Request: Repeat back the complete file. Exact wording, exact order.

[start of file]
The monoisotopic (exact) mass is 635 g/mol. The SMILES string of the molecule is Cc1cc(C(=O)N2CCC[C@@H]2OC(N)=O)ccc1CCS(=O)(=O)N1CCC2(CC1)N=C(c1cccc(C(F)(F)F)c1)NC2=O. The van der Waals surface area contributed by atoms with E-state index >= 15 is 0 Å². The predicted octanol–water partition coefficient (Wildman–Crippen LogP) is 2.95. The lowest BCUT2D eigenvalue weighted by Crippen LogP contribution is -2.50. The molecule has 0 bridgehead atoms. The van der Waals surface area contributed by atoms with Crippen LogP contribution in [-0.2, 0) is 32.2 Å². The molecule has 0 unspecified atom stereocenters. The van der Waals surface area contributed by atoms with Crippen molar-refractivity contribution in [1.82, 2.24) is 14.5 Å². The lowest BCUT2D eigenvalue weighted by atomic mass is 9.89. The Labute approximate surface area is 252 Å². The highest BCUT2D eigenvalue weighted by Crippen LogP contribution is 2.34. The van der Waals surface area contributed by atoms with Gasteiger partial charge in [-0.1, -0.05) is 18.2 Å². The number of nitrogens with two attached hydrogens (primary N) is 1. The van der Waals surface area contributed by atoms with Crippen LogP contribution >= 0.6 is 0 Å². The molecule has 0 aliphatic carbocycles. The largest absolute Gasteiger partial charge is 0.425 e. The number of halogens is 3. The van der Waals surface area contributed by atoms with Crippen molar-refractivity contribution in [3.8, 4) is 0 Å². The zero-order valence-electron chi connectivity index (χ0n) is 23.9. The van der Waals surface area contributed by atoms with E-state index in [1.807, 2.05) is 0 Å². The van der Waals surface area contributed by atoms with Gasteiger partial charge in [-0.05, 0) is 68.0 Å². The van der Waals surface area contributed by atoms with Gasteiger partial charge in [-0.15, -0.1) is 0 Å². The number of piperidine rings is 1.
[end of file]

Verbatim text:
The monoisotopic (exact) mass is 635 g/mol. The SMILES string of the molecule is Cc1cc(C(=O)N2CCC[C@@H]2OC(N)=O)ccc1CCS(=O)(=O)N1CCC2(CC1)N=C(c1cccc(C(F)(F)F)c1)NC2=O. The van der Waals surface area contributed by atoms with E-state index >= 15 is 0 Å². The predicted octanol–water partition coefficient (Wildman–Crippen LogP) is 2.95. The lowest BCUT2D eigenvalue weighted by Crippen LogP contribution is -2.50. The molecule has 0 bridgehead atoms. The van der Waals surface area contributed by atoms with Crippen LogP contribution in [-0.2, 0) is 32.2 Å². The molecule has 0 unspecified atom stereocenters. The van der Waals surface area contributed by atoms with Crippen molar-refractivity contribution in [1.82, 2.24) is 14.5 Å². The lowest BCUT2D eigenvalue weighted by atomic mass is 9.89. The Labute approximate surface area is 252 Å². The highest BCUT2D eigenvalue weighted by Crippen LogP contribution is 2.34. The van der Waals surface area contributed by atoms with Gasteiger partial charge in [-0.1, -0.05) is 18.2 Å². The number of nitrogens with two attached hydrogens (primary N) is 1. The van der Waals surface area contributed by atoms with Crippen LogP contribution >= 0.6 is 0 Å². The molecule has 0 aliphatic carbocycles. The largest absolute Gasteiger partial charge is 0.425 e. The number of halogens is 3. The van der Waals surface area contributed by atoms with Crippen molar-refractivity contribution in [3.8, 4) is 0 Å². The zero-order valence-electron chi connectivity index (χ0n) is 23.9. The van der Waals surface area contributed by atoms with E-state index in [1.807, 2.05) is 0 Å². The van der Waals surface area contributed by atoms with Gasteiger partial charge in [-0.05, 0) is 68.0 Å². The van der Waals surface area contributed by atoms with Gasteiger partial charge in [-0.15, -0.1) is 0 Å². The number of piperidine rings is 1.